What medications are there for ED?

There are several medical therapies available for erectile dysfunction. The most commonly used and well-known are the oral medications known as PDE5 inhibitors. These include Viagra, Cialis, Levitra, and others. These are taken at the time of sex to induce an erection. When men stop responding to pills or become frustrated because they are no longer reliable, they can use injections that are administered directly into the penis prior to sex.

What other types of treatments are there for ED?

For men who do no respond reliably to medications, surgery can be a great option. The gold standard surgical treatment for ED involves the placement of an inflatable penile prosthesis. This device replaces the no longer functioning erectile tissue and can easily be activated at the time of sex. These prosthetics are implanted through a single incision and are completely hidden within the body so that your penis will look the same as it always has.

Hypogonadism (low T)

How do I know if I have low testosterone?
Testosterone naturally lowers with age. If you have experienced low energy or chronic fatigue, decreased sex drive, increased anxiety or worsened mood, erectile dysfunction, or decreased muscle strength, it’s worth investigating if these problems
may be due to low testosterone.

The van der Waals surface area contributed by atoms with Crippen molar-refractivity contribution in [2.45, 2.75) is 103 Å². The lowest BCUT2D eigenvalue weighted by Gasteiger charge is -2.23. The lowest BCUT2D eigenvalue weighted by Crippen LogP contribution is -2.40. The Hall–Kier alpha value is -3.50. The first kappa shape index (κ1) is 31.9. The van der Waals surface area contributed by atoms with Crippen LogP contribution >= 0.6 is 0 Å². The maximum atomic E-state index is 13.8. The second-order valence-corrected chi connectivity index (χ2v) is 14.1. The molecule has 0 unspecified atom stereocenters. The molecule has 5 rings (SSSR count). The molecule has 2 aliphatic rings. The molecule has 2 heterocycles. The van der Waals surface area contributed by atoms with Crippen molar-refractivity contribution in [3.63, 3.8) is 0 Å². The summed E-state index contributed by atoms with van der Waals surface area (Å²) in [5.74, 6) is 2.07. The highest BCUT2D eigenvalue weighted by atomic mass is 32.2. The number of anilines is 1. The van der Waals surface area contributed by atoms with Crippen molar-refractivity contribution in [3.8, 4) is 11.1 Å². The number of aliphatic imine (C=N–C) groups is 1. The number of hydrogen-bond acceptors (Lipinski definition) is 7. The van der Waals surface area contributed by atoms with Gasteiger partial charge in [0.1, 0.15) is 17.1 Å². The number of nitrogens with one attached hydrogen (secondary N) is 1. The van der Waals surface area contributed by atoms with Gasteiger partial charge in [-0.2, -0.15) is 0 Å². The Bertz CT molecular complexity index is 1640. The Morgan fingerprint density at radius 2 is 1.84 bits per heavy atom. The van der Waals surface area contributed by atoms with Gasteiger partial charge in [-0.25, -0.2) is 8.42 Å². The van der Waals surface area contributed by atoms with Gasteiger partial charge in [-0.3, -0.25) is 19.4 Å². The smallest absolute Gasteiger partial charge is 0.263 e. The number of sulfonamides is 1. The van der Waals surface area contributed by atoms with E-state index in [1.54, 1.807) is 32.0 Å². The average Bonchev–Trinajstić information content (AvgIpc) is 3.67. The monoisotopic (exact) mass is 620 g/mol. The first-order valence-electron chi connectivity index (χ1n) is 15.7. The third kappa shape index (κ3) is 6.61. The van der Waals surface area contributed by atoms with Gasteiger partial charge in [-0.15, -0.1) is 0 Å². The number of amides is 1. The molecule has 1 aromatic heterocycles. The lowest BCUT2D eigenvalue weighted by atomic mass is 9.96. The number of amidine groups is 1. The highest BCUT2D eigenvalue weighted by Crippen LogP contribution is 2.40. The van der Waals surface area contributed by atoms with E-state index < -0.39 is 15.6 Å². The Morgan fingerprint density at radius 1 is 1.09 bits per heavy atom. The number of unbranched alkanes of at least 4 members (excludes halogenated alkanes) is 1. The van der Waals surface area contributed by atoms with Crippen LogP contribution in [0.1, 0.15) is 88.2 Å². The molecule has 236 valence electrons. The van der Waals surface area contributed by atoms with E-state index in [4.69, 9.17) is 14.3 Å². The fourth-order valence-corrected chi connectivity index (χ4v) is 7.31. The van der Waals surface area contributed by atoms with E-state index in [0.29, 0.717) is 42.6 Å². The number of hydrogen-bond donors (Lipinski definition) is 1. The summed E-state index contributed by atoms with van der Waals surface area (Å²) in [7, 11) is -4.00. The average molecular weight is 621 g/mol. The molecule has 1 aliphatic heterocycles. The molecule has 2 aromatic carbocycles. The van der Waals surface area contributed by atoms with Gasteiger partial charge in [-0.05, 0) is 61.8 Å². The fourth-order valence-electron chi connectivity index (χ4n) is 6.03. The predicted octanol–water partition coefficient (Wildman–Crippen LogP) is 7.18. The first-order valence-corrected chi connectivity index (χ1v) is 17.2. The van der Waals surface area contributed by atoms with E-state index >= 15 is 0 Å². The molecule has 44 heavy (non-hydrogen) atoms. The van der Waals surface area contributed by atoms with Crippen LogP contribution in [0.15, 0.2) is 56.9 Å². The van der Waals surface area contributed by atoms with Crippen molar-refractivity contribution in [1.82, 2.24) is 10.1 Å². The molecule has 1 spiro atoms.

What are the causes of low T?
Low T can occur for a number of reasons. It happens naturally with age. Men with common comorbities such as high blood pressure, diabetes, obesity, liver problems, chronic opioid use, and HIV/AIDS are all at risk for developing low testosterone.

How can I prevent low T?
Maintaining a generally healthy lifestyle is your best bet at preventing low T. That means eating well, getting good sleep, exercising frequently, and seeing your doctor on a regular basis.

What are the treatment options if I have low T?
Depending on your age, there are a number of ways to increase your testosterone. Lifestyle or behavioral modifications are a place to start. But beyond that there are a variety of testosterone replacement options including topical gels, injections, and even subcutaneous pellets.

Menopause

How do I know if I’m in menopause?
The average age of onset of menopause is 51, but the process can start much earlier or later depending on the woman. The first indication is usually persistently irregular periods.

What are some common symptoms of menopause?
Common symptoms of menopause include hot flashes, chills or night sweats, trouble sleeping, irritability, chronic fatigue, vaginal dryness, pain with intercourse, weight gain, and even depression or anxiety.

What are the available treatments for menopausal symptoms?